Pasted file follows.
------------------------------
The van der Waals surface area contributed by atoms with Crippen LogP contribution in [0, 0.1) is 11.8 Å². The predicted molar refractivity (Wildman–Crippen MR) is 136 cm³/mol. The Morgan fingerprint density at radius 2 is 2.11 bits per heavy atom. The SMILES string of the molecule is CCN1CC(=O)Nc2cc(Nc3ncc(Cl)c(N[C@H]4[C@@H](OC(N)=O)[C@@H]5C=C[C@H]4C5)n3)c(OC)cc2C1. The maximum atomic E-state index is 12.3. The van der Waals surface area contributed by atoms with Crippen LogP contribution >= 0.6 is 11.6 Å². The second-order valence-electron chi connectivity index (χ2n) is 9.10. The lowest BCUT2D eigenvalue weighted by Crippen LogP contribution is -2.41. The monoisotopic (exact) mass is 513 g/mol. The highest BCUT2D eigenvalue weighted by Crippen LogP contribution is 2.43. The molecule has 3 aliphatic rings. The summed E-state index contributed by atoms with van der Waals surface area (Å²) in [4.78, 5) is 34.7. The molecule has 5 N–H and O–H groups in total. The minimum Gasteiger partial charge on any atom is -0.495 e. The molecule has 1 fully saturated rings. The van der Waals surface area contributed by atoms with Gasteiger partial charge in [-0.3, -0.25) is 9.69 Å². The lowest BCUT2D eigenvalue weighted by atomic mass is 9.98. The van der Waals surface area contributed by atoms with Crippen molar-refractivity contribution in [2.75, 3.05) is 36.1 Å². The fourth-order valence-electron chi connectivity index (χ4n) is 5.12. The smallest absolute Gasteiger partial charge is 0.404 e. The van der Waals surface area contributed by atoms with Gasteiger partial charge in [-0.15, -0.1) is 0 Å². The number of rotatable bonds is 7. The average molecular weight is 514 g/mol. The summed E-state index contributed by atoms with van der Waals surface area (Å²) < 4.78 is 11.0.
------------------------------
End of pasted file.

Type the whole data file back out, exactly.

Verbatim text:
The van der Waals surface area contributed by atoms with Crippen LogP contribution in [0, 0.1) is 11.8 Å². The predicted molar refractivity (Wildman–Crippen MR) is 136 cm³/mol. The Morgan fingerprint density at radius 2 is 2.11 bits per heavy atom. The SMILES string of the molecule is CCN1CC(=O)Nc2cc(Nc3ncc(Cl)c(N[C@H]4[C@@H](OC(N)=O)[C@@H]5C=C[C@H]4C5)n3)c(OC)cc2C1. The maximum atomic E-state index is 12.3. The van der Waals surface area contributed by atoms with Crippen LogP contribution >= 0.6 is 11.6 Å². The second-order valence-electron chi connectivity index (χ2n) is 9.10. The lowest BCUT2D eigenvalue weighted by Crippen LogP contribution is -2.41. The monoisotopic (exact) mass is 513 g/mol. The highest BCUT2D eigenvalue weighted by Crippen LogP contribution is 2.43. The molecule has 3 aliphatic rings. The summed E-state index contributed by atoms with van der Waals surface area (Å²) in [4.78, 5) is 34.7. The molecule has 5 N–H and O–H groups in total. The minimum Gasteiger partial charge on any atom is -0.495 e. The molecule has 1 fully saturated rings. The van der Waals surface area contributed by atoms with Gasteiger partial charge in [-0.3, -0.25) is 9.69 Å². The lowest BCUT2D eigenvalue weighted by atomic mass is 9.98. The van der Waals surface area contributed by atoms with Crippen molar-refractivity contribution in [2.75, 3.05) is 36.1 Å². The fourth-order valence-electron chi connectivity index (χ4n) is 5.12. The smallest absolute Gasteiger partial charge is 0.404 e. The van der Waals surface area contributed by atoms with Gasteiger partial charge in [-0.15, -0.1) is 0 Å². The number of rotatable bonds is 7. The average molecular weight is 514 g/mol. The summed E-state index contributed by atoms with van der Waals surface area (Å²) < 4.78 is 11.0.